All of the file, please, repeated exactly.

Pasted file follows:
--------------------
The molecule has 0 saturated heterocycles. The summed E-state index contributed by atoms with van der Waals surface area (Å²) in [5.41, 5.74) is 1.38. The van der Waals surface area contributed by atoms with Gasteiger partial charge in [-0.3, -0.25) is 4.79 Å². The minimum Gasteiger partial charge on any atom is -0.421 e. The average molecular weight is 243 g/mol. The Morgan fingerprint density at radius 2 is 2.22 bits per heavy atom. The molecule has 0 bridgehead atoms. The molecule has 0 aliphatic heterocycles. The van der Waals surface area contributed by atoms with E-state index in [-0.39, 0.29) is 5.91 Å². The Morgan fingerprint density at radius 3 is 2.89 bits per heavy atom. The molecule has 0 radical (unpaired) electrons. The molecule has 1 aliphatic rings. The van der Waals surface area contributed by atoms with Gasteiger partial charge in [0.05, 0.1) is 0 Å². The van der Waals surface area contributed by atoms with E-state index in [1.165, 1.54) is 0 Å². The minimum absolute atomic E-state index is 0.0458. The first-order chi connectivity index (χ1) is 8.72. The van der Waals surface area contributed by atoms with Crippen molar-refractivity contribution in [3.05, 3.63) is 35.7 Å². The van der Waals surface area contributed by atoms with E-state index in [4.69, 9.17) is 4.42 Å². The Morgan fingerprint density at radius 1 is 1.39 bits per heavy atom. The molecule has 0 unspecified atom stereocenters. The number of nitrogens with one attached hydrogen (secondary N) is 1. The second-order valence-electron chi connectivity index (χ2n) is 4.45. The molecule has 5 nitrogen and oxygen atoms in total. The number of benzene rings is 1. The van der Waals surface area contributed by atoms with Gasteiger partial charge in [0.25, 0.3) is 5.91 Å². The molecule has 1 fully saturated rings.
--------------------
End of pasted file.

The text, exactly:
The molecule has 0 saturated heterocycles. The summed E-state index contributed by atoms with van der Waals surface area (Å²) in [5.41, 5.74) is 1.38. The van der Waals surface area contributed by atoms with Gasteiger partial charge in [-0.3, -0.25) is 4.79 Å². The minimum Gasteiger partial charge on any atom is -0.421 e. The average molecular weight is 243 g/mol. The Morgan fingerprint density at radius 2 is 2.22 bits per heavy atom. The molecule has 0 bridgehead atoms. The molecule has 0 aliphatic heterocycles. The van der Waals surface area contributed by atoms with E-state index in [-0.39, 0.29) is 5.91 Å². The Morgan fingerprint density at radius 3 is 2.89 bits per heavy atom. The molecule has 0 radical (unpaired) electrons. The molecule has 1 aliphatic rings. The van der Waals surface area contributed by atoms with Gasteiger partial charge in [0.05, 0.1) is 0 Å². The van der Waals surface area contributed by atoms with E-state index in [1.165, 1.54) is 0 Å². The minimum absolute atomic E-state index is 0.0458. The first-order chi connectivity index (χ1) is 8.72. The van der Waals surface area contributed by atoms with Crippen molar-refractivity contribution in [3.05, 3.63) is 35.7 Å². The van der Waals surface area contributed by atoms with E-state index in [4.69, 9.17) is 4.42 Å². The Morgan fingerprint density at radius 1 is 1.39 bits per heavy atom. The molecule has 0 unspecified atom stereocenters. The number of nitrogens with one attached hydrogen (secondary N) is 1. The second-order valence-electron chi connectivity index (χ2n) is 4.45. The molecule has 5 nitrogen and oxygen atoms in total. The number of benzene rings is 1. The van der Waals surface area contributed by atoms with Gasteiger partial charge in [0.25, 0.3) is 5.91 Å². The molecule has 1 fully saturated rings.